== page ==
When I was a little kid, I was terrified to speak. I was so scared of it, that some people thought I was mute.
It took me quite a few years to understand, but the real fear wasn’t speaking, it was speaking in front of other people.
More than two people to be exact.
If there was one person in front of me, I could manage a few words. But when it became more than a one-on-one conversation, fear made me freeze.
I think all of us have some level of this fear built in. Typically, we each have a set-point or a ‘number’ that determines where our fear of public speaking begins.
For some of us, we are comfortable speaking in front of 2 or 3 people, yet get uneasy when there is a group of 5 or 10. For others, it might be 25 or 50 people listening to them that causes them start to sweat.
The important point to know is that there is no way to completely lose your fear, rather you become used to it. You accept it and work through it.
For me, after 5 years of speaking in front of groups, I am reasonably comfortable up to about 200-300 people. Anything beyond that and I start to get a sense of intensity about me. It’s not exactly fear, rather the need to make sure I am doing everything correctly.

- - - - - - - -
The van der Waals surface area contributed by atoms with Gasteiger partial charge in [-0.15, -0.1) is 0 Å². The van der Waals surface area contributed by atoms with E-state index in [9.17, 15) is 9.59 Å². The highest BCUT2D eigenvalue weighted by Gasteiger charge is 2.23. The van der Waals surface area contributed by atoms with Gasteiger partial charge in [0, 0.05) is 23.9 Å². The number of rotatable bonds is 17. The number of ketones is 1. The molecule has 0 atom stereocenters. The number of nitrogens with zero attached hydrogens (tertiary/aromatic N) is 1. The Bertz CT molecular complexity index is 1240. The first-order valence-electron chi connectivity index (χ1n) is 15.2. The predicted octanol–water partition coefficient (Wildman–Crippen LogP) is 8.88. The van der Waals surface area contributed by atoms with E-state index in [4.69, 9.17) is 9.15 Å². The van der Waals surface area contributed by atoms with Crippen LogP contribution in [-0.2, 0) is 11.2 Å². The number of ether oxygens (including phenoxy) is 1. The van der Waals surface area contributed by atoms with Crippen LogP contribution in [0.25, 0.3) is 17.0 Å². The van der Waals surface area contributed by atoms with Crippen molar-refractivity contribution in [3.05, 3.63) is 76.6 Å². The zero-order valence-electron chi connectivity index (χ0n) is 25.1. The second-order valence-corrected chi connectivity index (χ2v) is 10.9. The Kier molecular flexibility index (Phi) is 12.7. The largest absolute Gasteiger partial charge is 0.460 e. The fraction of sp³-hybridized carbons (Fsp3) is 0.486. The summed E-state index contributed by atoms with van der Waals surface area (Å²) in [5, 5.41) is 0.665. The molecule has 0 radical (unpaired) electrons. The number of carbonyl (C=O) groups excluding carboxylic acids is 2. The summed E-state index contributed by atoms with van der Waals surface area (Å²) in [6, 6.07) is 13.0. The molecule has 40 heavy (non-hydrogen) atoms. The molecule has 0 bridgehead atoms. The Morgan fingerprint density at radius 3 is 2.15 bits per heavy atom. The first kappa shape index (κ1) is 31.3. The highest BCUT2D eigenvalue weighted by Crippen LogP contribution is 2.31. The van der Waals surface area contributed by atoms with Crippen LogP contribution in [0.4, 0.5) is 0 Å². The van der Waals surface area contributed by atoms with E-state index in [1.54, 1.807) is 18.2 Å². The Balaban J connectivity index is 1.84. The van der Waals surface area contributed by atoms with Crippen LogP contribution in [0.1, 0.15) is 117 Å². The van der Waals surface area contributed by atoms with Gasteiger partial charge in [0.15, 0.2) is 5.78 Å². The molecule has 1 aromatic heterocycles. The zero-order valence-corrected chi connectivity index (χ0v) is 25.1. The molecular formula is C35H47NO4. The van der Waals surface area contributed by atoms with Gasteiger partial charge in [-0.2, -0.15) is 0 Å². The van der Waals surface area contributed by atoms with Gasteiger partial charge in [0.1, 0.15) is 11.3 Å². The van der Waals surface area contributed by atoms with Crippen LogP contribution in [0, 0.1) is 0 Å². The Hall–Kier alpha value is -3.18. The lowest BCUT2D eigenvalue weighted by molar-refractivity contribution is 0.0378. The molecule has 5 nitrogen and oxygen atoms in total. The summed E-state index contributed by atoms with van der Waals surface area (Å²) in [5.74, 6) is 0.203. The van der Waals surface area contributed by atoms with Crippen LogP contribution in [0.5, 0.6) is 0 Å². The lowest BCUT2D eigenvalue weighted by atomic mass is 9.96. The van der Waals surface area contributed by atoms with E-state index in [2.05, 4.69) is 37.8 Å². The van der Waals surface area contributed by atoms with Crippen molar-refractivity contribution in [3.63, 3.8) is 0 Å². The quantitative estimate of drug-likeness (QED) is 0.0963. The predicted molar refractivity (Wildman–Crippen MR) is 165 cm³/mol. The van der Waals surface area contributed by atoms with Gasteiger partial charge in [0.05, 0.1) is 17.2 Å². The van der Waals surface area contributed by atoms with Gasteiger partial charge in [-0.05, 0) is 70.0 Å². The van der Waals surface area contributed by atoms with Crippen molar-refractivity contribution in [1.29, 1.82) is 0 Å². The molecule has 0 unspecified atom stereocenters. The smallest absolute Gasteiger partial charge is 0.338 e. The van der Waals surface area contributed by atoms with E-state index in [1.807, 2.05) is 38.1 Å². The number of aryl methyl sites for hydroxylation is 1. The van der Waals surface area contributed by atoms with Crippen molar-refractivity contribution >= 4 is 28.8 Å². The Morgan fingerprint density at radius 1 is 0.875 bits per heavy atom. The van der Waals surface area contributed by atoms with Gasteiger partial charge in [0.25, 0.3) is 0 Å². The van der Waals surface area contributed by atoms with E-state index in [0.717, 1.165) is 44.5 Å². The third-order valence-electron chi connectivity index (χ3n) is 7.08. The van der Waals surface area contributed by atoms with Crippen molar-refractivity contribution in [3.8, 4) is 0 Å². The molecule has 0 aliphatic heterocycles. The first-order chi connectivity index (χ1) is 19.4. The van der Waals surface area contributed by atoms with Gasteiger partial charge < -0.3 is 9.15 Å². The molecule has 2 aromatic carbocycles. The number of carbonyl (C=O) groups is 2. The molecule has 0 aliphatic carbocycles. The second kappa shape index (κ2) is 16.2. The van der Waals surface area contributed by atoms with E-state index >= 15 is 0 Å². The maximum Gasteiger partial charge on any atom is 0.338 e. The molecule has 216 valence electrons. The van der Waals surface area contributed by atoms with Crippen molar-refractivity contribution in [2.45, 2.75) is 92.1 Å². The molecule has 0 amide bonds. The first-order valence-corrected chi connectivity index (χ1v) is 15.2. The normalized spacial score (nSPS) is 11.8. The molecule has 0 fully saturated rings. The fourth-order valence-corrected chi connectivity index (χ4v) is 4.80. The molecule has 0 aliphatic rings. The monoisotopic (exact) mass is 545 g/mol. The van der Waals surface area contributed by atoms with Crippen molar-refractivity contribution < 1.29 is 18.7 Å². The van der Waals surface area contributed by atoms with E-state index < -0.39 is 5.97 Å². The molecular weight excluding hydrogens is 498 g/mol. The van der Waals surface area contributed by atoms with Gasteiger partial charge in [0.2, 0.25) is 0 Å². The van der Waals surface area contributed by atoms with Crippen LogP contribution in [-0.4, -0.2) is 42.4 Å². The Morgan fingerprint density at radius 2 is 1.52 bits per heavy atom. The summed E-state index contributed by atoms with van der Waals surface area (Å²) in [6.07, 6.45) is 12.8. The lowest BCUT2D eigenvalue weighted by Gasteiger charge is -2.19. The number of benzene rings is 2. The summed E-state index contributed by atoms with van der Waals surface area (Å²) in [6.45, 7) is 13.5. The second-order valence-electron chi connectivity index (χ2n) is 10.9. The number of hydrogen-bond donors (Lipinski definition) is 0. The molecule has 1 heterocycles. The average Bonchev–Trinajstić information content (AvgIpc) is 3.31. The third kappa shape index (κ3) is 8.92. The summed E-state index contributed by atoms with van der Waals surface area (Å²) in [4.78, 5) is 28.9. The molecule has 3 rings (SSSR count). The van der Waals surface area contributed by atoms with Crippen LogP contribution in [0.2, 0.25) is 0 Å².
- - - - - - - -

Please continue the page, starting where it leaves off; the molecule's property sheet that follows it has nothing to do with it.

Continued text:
One of my speaking mentors, Dananjaya Hettiarachichi recently delivered a speech to 40,000 people at the annual Rotary convention. I have to admit that a ‘number’ like that is still terrifying for me. It also signals that I have room to grow.
That is the point: when you know your number, your focus should be on pushing a little past it.
If you feel nervous talking in front of 5 people, that is totally ok. Just practice talking to a group of 5 people as often as you can. If your number is 20 or 50, try to get more time talking to groups of that size. When you do this, you will be nervous, but you’ll also get used to talking while nervous.
Focus on your ‘number’ and try to push just a little above it on a regular basis. Soon, this ‘number’ will become more normal for you. You will then find your comfort level growing a little.
The fear of public speaking doesn’t go away, rather it becomes less noticeable. You become accustomed or desensitized to the experience, and it doesn’t affect you as it once did.
But this only happens if you are willing to go beyond your comfort zone. I believe the easiest way to start this is to speak to slightly more people than your comfortable ‘number’.
Ask yourself: how many people are you comfortable speaking in front of right now? Once you know this number, then keep finding a way to speak to slightly more than that size group on a regular basis.
Soon you’ll be ready for a bigger ‘number’ than you ever thought possible.